President Joe Biden and Vice President Kamala Harris will deliver remarks to mark the one-year anniversary of the January 6 attack on the U.S. Capitol. The insurrection, which began as members of Congress worked to certify the results of the 2020 presidential election, commanded the nation's attention as violent scenes of rioters attacking officers and destroying parts of the Capitol were broadcast live across the country. (CNN)
Here are some experts from McGill University that can provide comment on this issue:
Wendell Nii Laryea Adjetey, Assistant Professor, Department of History and Classical Studies
“In the past few years, pundits have lamented the decline of democracy in the United States. One must ask: Democracy for whom? The hallmarks of civil unrest and strife in the United States are not the result of a waning democracy or democratic institutions, but rather a ruling class that is trying to maintain the appearance of order and civility while the masses continue to experience social despair and material insecurity.”
Wendell Nii Laryea Adjetey is an Assistant Professor in the Department of History and Classical Studies and a historian of post-Reconstruction United States, specializing on the African American experience. His research focuses on the intersections of the United States, Canada, and African Diaspora.
wendell.adjetey [at] mcgill.ca (English)
Barry Eidlin, Assistant Professor, Department of Sociology
“While many view Trump’s efforts to overturn the 2020 election as a dangerous erosion of U.S. democratic norms, they do highlight just how undemocratic existing U.S. political institutions are. As delusional as his efforts to ‘find’ fictitiously missing Trump votes was, the ‘stop the steal’ narrative his supporters spun in the aftermath of the election could only seem remotely plausible in a context where an unrepresentative Electoral College and arcane election rules giving inordinate power to state legislatures turned Biden’s seven million popular vote majority into a situation where a few thousand votes in a few key states could change the election outcome. The modern Republican Party has doubled down on a minoritarian strategy that is far out of step with a majority of U.S. voters, but they are only able to do so because of the undemocratic political infrastructure in which they operate.”
Barry Eidlin is an Assistant Professor in the Department of Sociology. As a comparative historical sociologist, his research explores the changing relationship between social mobilization, political processes, and ideology in advanced capitalist democracies.
barry.eidlin [at] mcgill.ca (English, French)
Mugambi Jouet, Assistant Professor, Faculty of Law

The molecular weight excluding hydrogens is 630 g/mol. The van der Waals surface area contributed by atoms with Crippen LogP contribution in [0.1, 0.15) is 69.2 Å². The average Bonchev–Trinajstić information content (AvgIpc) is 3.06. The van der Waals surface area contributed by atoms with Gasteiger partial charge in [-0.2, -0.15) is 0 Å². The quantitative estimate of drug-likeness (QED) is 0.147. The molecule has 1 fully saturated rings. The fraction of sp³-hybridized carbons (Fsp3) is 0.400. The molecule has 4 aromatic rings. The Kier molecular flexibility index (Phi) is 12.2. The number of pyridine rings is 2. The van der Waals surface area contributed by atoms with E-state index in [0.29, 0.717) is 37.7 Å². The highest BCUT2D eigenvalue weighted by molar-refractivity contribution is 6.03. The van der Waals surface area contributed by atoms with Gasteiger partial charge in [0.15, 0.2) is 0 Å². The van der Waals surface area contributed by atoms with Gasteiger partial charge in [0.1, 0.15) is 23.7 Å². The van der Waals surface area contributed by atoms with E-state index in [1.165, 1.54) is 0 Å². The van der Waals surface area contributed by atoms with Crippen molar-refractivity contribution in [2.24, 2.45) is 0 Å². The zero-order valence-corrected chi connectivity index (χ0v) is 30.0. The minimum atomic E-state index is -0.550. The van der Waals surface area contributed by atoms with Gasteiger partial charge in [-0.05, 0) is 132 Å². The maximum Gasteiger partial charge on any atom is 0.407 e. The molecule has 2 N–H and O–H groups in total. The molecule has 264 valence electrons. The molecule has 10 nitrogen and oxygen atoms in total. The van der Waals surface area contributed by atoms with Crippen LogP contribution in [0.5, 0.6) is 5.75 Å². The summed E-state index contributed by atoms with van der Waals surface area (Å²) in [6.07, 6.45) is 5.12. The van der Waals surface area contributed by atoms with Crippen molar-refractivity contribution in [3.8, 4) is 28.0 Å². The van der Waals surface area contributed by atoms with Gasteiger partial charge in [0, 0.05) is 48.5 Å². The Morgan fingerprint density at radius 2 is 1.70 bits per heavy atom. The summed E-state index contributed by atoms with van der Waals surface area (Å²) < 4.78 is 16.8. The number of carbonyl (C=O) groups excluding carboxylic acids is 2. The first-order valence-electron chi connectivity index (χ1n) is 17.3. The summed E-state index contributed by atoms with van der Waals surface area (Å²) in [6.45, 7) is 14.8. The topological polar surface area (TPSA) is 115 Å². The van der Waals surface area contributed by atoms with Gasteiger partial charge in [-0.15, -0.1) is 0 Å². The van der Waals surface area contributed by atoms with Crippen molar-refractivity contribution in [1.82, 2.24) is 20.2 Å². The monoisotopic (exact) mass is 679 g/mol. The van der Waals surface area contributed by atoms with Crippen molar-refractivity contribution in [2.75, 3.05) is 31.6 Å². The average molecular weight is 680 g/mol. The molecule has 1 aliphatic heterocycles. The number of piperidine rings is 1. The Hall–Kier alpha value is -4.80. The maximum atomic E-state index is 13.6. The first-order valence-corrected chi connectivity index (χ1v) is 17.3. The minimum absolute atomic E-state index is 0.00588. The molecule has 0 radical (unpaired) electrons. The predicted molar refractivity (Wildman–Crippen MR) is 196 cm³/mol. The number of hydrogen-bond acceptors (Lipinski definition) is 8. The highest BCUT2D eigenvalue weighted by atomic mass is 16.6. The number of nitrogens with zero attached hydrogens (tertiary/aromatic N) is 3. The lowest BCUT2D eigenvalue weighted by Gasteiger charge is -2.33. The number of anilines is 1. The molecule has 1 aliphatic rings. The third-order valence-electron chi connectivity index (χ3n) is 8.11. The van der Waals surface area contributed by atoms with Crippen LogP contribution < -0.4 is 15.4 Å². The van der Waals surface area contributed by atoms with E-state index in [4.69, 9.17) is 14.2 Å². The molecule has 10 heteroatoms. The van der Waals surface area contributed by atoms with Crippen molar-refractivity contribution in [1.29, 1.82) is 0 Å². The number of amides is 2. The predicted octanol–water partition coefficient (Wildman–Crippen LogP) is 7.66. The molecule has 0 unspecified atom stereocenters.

“The assault on the Capitol crystallized the growing polarization of the United States over a host of social, political, legal, religious, and racial issues. The polarization has old roots in distinctive dimensions of American society, although it intensified remarkably during the Bush, Obama, Trump, and now the Biden presidencies.”
Mugambi Jouet is an Assistant Professor in the Faculty of Law. His research focuses on criminal justice and comparative government from a multidisciplinary perspective. He is an expert on the distinctive historical evolution of American law, institutions, and sociopolitical culture compared to other Western democracies such as Canada, Australia, New Zealand and various European nations.
mugambi.jouet [at] mcgill.ca (English, French)
Jason Opal, Associate Professor, Department of History and Classical Studies
“Of all the factors that may account for America's current political crisis, two stand out as the most salient. First, many far-right groups that explicitly reject politics in favor of violence (e.g.; the Proud Boys, the Boogaloo Boys, the Three Percenters, the Oath Keepers, etc.) have merged with core elements of the institutional Republican Party, often at the local, county, or state level; and second, the leader of the Party, Donald Trump, has absolutely no regard whatsoever for the bare constitutional minimum of democracy, that is the basic rules set up in 1787 for a separation of powers, the rule of law, and peaceful transitions of authority. This is what led to the attack on the Capitol on January 6, 2021 and what prevents a due reckoning of those responsible for it, including Trump himself.”
Jason Opal is an Associate Professor in the Department of History and Classical Studies, where he teaches and writes about the US Constitution in different periods of American history. His work tries to integrate social, cultural, and intellectual history and to shed light on such broad topics as nationalism, capitalism, democracy and U.S.-Canada foreign relations.
jason.opal [at] mcgill.ca (English, French)